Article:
“Every fishing water has its secrets. A river or a lake is not a dead thing. It has beauty and wisdom and content. And to yield up these mysteries it must be fished with more than hooks and for more than fish. Strange things happen to the inquiring fisherman. Nature meets him halfway on his adventure. He must have eyes that see. One fisherman may have keener eyes than another, but no one fisherman’s observation is enough.” -- Zane Grey, Famed Western novelist and avid outdoorsman
It’s important to be a student of the outdoors, always willing to learn with every cast, every step. And as you collect that knowledge and store it away for that right set of circumstances, it can lead you to rewarding experiences that can also push to further life lessons.
Last Thursday, record-breaking temperatures soared into the 60s. Capt. Frank Campbell of Niagara Region Charters called the night before to say outdoor writer Rick Henniger, editor with Ohio’s Fish and Field Report, would be arriving in the morning for a quick in-and-out lower Niagara River fishing adventure with his son Jason. He wanted to catch some trout. I was invited along.
The water was green but not clear. It appeared as though the stain would slowly increase as the day went on due to excessive run-off from the melting snow and rain. The wind was blowing out of the south and Campbell had one thing on his mind as we headed north from the Lewiston Landing launch – a “secret” spot of sorts (as secret as you can keep something in a place as popular as the Niagara).
We were at a bit of a disadvantage. The local tackle shop was closed so there were no minnows for this particular day. Instead we would have to run wobbling baits like MagLips and Kwikfish lures off three-way rigs, bouncing bottom in 15 to 30 feet of water. For the MagLips, we ran 2.5 and 3.0 sizes, Kwikfish were K8 and K9. Silver and gold colors both worked.
Campbell was the first to hit a fish, running a gold MagLip back significantly further than our offerings – probably double the distance. It proved to be a nice brown trout around 10 pounds. After fighting the fish and taking a few quick photos, we ran back up to take another drift. Bam! Campbell had another on, same lure and same approach.
“Several years ago I found that brown trout like to hang out in this area of the river,” said Campbell. “This is where I caught the 31-pound brown with Bob Klemm last March.” However, Campbell wasn’t using a three-way rig set-up or casting any kind of lure for that wall-hanger. He tried something unconventional.
“I think these bigger browns will become a little more aggressive when the water is stained. They can be both line shy and boat shy, especially when they will also move into shallower water 10 feet or less. Finding the right bait to entice them to hit is the trick. Minnows or shiners seem to trigger them to feed.”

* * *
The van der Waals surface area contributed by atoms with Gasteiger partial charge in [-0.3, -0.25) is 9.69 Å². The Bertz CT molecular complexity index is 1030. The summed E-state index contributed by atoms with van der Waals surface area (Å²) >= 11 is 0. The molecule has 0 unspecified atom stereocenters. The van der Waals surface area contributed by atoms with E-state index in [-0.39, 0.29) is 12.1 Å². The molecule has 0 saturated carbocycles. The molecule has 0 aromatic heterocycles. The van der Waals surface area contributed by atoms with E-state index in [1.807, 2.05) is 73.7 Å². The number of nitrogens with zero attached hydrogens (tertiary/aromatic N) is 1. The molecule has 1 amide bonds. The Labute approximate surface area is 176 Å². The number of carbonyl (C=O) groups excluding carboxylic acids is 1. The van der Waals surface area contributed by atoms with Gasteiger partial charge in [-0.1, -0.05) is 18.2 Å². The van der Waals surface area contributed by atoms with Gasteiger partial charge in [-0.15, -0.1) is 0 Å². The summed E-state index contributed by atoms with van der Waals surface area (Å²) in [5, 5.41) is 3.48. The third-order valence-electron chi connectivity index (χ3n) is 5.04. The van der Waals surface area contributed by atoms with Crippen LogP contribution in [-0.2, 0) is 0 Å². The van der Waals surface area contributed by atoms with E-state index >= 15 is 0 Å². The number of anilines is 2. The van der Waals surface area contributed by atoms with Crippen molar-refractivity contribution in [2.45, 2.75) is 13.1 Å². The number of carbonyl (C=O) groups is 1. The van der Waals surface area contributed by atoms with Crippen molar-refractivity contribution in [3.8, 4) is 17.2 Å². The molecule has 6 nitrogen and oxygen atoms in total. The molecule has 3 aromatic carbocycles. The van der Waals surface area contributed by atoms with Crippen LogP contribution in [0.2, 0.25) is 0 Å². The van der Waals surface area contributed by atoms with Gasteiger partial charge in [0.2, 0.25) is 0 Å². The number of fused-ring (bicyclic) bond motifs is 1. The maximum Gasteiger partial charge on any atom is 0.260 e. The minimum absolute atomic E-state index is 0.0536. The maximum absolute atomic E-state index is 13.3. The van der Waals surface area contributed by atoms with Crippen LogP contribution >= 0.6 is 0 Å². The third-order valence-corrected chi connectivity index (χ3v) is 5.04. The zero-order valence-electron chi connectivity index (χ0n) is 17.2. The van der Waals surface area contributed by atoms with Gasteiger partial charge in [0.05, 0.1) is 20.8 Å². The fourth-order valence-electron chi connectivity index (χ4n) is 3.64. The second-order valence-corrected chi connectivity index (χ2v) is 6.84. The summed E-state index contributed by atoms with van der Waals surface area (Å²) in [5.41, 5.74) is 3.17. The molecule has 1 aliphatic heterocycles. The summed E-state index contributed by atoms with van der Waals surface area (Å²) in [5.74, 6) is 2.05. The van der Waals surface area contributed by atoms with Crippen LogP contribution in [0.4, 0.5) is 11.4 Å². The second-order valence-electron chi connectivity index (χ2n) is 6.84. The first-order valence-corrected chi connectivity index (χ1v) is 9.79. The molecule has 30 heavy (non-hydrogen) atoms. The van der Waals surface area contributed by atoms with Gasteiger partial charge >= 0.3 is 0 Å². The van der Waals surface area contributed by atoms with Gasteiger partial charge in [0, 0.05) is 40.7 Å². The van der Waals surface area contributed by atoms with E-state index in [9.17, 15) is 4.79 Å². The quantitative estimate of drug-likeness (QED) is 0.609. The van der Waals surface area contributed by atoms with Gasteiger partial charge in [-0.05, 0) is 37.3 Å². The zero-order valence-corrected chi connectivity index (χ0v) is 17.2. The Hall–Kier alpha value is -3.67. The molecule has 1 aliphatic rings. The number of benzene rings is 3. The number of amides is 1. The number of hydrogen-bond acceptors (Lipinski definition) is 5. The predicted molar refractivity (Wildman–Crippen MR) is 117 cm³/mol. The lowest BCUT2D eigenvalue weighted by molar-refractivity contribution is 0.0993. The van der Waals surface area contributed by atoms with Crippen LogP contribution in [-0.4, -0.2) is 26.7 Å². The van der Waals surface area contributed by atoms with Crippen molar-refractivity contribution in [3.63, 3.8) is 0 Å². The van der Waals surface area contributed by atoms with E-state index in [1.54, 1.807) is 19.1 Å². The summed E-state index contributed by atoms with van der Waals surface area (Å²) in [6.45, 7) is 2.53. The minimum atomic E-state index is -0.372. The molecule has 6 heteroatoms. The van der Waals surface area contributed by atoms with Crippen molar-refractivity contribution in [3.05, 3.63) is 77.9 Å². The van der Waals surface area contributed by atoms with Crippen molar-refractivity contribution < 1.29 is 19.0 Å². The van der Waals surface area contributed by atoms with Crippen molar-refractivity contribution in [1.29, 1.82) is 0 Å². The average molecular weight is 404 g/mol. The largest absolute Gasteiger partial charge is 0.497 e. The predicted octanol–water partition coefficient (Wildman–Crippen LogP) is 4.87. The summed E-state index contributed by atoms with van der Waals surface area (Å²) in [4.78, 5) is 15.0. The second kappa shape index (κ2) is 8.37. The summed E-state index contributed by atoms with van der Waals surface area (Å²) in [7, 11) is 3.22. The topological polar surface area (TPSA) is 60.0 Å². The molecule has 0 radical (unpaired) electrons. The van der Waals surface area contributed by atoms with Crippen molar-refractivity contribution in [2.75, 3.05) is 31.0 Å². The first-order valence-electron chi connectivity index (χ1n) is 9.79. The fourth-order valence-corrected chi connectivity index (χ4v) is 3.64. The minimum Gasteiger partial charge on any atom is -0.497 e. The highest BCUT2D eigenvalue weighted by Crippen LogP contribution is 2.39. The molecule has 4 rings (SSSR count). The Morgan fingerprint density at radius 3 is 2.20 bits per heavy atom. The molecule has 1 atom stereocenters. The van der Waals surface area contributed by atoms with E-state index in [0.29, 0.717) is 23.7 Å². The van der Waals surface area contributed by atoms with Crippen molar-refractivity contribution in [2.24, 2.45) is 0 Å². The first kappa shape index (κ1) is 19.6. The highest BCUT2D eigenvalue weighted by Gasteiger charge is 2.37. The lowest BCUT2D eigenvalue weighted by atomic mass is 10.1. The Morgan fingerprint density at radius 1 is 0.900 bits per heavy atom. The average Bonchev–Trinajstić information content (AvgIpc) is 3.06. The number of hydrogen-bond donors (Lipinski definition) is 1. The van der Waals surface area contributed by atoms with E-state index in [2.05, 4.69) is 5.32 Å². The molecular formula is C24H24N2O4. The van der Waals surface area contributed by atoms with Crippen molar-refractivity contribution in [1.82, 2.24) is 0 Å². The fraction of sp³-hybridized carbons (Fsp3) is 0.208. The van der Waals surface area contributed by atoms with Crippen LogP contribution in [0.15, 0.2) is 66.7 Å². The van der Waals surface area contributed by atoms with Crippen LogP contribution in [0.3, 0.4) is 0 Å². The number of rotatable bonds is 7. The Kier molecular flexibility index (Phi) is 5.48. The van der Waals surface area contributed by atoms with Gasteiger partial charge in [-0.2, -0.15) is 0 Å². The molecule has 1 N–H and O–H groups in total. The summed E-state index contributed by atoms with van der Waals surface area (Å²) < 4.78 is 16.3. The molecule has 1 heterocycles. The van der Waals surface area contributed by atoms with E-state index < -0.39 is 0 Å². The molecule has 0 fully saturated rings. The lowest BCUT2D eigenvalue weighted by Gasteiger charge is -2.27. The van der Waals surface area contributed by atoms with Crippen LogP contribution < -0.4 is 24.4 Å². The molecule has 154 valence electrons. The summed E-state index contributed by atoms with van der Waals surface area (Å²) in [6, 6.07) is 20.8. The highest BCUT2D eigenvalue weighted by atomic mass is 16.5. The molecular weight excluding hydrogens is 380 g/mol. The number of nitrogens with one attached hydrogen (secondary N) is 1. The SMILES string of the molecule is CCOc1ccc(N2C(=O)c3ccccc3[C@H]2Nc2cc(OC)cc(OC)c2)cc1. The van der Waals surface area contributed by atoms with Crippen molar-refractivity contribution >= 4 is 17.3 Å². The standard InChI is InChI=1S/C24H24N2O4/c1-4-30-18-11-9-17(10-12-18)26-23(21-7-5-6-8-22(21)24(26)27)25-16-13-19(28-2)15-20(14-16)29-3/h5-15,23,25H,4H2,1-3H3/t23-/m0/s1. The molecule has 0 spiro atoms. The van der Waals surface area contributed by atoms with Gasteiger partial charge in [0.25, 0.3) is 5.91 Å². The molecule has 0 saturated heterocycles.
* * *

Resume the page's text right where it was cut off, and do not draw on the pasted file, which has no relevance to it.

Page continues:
Using an extra rod, Campbell rigged up a minnow with no weight on the line to give it a more natural presentation and away from the other rods. He was careful to use 8-pound test Seaguar Fluorocarbon line and a No. 8 Gamakatsu hook. “You can’t use too big of a hook because you want the baitfish to swim as naturally as possible.”
“Another key for me is to run a rod with a softer tip,” he explained. “My go-to rod is a Lew’s 7-foot medium light action rod. My reel is a Lew’s BB1 Pro Speed Spool baitcaster that has an excellent drag system. You need that combination, especially for the bigger fish.”
“You can also experiment with different bait colors by using things like Pautzke Fire Dye,” said Campbell. “I will dye my minnows while they are still alive and that can make a difference in whether or not I catch fish … and how many.”
As we reminisced on Klemm’s impressive trophy, father and son Henniger were finally getting the hang of this approach. We all lost fish initially but as we duplicated the drift and developed a feel for the process, it wasn’t long before we were pulling at least one fish on every drift. Jason managed to catch not only his first brown trout but also his first steelhead of his life – memorable on a number of levels. While the water was 32.4 degrees, the air temperatures were still in the 50s. We caught both browns and steelhead in the double-digit pound range and we figured out exactly what the fish wanted. Okay, maybe no “we.” Frank figured it out, but he passed that information along and shared it with the three of us. In three hours of fishing we caught a dozen nice trout.
“I think we would have done better if we had minnows,” insisted Campbell.
This is a perfect segue into the Greater Niagara Fishing and Outdoor Expo this weekend at the Conference and Event Center Niagara Falls Jan. 19-21. Campbell is one of the featured speakers. He is also offering on-water educational lessons from Thursday to Monday that includes a pass for the Expo and an in-depth classroom clinic that will answer all of your questions. Give him a call to sign up at (716) 523-0013. He has a handful of captains that will be helping him give instruction on the water.
The Niagara Fishing Expo (www.niagarafishingexpo.com) is filled with this kind of knowledge – information you can take to the (fishing) bank or out on a boat. With over 70 speakers, 120 seminars and 150 exhibitors, there’s a little bit of everything freshwater fishing-wise. Take advantage of one of the best freshwater multi-species fisheries on the planet, all right in our own back yard of Western New York. Don’t be afraid to do your own exploring and experimenting. This will just help to get you started.
“When it comes to luck you make your own.” – Bruce Springsteen, Lucky Town
“There’s still time to change the road you are on.” – Led Zeppelin, Stairway to Heaven